Ms. Rambo, 74, was traveling to the Fountain of Life church in North Richland Hills, Texas, for a concert with the trio, known as the Golden Girls of Gospel.
"I was on Lulu's motor home parked at the church that morning," Mrs. Reader said in a recent call. "The pastor's wife came onto the motor home and said, 'I've got some bad news,' and told us about Dottie being killed in the accident.
"We had a difficult time but we went ahead and did the concert in her honor."
Mrs. Reader, 77, who is celebrating her 50th anniversary this year as a gospel music performer, will perform at 2 p.m. Sunday at Bethesda Baptist Church, Grovetown, off Gordon Highway at Old Louisville Road.
Mrs. Reader grew up the daughter of a preacher in the small south Georgia town of Enigma, singing at Mount Zion Holiness Baptist Church.
"I don't think we had a choir," she said. "As a youngster, I realized it was different when I sang sometimes for my dad when he preached on the streets. My talent is God-given. I've never had a voice lesson."
Her life changed when a gospel group from Macon, Ga., came to perform in Ms. Reader's church. The Harmony Kings included James Sego and his brothers, W.R. and Lamar.
James took an instant liking to Naomi.
"I knew his first cousin, who was my classmate, and James asked her to ask me for a date. We went to Ty Ty, Ga., to a ballgame and his first cousin went along as a chaperone.
''I don't remember who won the ballgame, but I did win James that night."
James later caught a bus from Macon to Tifton, Ga., and hitched a ride to Enigma, where he asked Naomi to marry him. She said yes, they got married by a friend of the family who was a preacher and caught a bus back to Macon.
That was 1949. James Sego died in 1979 while undergoing open-heart surgery.
Mrs. Reader did not sing with the gospel early in her marriage, but when one of Mr. Sego's brothers got sick in 1958 and could not make the Sego Brothers' appearance on a Macon television station, she filled in. Viewers loved her, and from then on she was a regular part of the group, which became The Sego Brothers and Naomi.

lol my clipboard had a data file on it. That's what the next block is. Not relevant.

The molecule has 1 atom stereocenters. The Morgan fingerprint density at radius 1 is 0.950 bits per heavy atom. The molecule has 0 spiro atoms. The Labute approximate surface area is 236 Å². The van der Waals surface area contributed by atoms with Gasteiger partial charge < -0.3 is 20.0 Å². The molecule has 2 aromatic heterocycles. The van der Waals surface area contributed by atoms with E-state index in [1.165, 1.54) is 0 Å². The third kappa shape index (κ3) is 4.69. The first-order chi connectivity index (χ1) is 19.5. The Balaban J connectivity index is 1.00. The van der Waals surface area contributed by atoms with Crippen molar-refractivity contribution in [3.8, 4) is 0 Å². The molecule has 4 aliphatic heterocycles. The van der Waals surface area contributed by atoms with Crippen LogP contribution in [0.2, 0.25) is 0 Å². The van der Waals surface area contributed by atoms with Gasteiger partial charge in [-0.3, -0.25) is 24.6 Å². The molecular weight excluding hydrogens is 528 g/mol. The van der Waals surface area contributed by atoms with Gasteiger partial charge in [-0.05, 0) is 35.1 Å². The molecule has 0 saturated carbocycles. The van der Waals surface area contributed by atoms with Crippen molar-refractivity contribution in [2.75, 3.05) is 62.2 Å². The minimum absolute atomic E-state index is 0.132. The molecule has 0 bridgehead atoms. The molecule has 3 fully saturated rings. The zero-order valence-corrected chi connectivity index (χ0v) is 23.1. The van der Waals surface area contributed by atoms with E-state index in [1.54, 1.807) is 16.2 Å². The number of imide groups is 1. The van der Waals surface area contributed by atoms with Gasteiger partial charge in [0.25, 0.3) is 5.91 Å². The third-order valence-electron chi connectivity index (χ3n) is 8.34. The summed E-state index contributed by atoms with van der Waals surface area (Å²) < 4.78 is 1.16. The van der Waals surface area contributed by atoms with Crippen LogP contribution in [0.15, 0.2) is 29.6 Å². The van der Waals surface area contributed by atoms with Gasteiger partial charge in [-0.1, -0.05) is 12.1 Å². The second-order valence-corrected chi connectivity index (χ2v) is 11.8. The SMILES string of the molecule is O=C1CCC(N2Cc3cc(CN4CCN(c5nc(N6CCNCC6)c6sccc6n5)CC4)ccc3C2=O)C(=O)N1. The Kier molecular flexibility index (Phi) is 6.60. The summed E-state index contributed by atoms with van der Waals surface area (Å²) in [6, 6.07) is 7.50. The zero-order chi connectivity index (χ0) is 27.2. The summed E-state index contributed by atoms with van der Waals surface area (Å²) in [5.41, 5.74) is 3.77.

The group's 1958 album, Satisfied With Me, sold 300,000 copies and included their first hit, Is My Lord Satisfied With Me?
In 1962, they became the first gospel group to sell more than 1 million copies with their song Sorry, I Never Knew You .
The Segos moved to Nashville, Tenn., where one of their neighbors was Johnny Cash. They began appearing at the Ryman Auditorium on the Friday night Grand Ole Opry shows and on the Sunday morning Grand Ole Gospel shows hosted by the Rev. Jimmy Snow.
In 1983, Naomi married Texas evangelist Vernon Reader, who died in 1998 after 15 years of marriage. She also lost her son, Ronnie Sego, a diabetic, in 1996.
Mrs. Reader recently released Happy Ending, an album of new and old songs on Vine Records.
"We've come a long ways," she said, "and even though the gas prices are terrible, the Lord is going to get us through it. I'm not going to retire until I have to."
Don Rhodes has written about country music for 37 years. He can be reached at (706) 823-3214 or at firstname.lastname@example.org.